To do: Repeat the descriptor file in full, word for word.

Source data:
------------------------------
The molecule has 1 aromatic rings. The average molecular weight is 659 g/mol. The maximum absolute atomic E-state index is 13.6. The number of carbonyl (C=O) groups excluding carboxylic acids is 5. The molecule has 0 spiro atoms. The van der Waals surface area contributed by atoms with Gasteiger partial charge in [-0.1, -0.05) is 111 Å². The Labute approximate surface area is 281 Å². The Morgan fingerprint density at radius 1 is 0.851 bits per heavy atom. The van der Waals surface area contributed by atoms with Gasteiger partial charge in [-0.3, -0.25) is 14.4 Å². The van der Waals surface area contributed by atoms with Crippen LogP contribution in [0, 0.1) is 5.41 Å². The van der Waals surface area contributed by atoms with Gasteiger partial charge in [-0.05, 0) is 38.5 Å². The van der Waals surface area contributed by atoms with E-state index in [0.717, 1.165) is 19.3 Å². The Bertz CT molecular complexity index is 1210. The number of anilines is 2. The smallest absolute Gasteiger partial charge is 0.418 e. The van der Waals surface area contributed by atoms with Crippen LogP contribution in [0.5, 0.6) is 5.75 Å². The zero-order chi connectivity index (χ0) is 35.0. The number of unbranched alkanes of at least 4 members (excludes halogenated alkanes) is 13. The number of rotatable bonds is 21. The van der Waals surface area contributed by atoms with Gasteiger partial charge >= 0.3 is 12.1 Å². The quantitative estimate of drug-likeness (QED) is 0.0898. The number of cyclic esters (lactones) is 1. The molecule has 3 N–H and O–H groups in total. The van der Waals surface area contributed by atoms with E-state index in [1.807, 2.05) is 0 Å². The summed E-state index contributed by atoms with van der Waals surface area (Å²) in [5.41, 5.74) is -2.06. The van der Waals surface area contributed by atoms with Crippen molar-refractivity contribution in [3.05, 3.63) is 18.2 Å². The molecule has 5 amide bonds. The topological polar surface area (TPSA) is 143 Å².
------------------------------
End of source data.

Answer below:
The molecule has 1 aromatic rings. The average molecular weight is 659 g/mol. The maximum absolute atomic E-state index is 13.6. The number of carbonyl (C=O) groups excluding carboxylic acids is 5. The molecule has 0 spiro atoms. The van der Waals surface area contributed by atoms with Gasteiger partial charge in [-0.1, -0.05) is 111 Å². The Labute approximate surface area is 281 Å². The Morgan fingerprint density at radius 1 is 0.851 bits per heavy atom. The van der Waals surface area contributed by atoms with Gasteiger partial charge in [-0.3, -0.25) is 14.4 Å². The van der Waals surface area contributed by atoms with Crippen LogP contribution in [0, 0.1) is 5.41 Å². The van der Waals surface area contributed by atoms with Gasteiger partial charge in [-0.05, 0) is 38.5 Å². The van der Waals surface area contributed by atoms with E-state index in [0.717, 1.165) is 19.3 Å². The Bertz CT molecular complexity index is 1210. The number of anilines is 2. The smallest absolute Gasteiger partial charge is 0.418 e. The van der Waals surface area contributed by atoms with Crippen LogP contribution in [0.5, 0.6) is 5.75 Å². The zero-order chi connectivity index (χ0) is 35.0. The number of unbranched alkanes of at least 4 members (excludes halogenated alkanes) is 13. The number of rotatable bonds is 21. The van der Waals surface area contributed by atoms with Gasteiger partial charge >= 0.3 is 12.1 Å². The quantitative estimate of drug-likeness (QED) is 0.0898. The number of cyclic esters (lactones) is 1. The molecule has 3 N–H and O–H groups in total. The van der Waals surface area contributed by atoms with E-state index in [1.807, 2.05) is 0 Å². The summed E-state index contributed by atoms with van der Waals surface area (Å²) in [5.41, 5.74) is -2.06. The van der Waals surface area contributed by atoms with Crippen molar-refractivity contribution in [3.05, 3.63) is 18.2 Å². The molecule has 5 amide bonds. The topological polar surface area (TPSA) is 143 Å².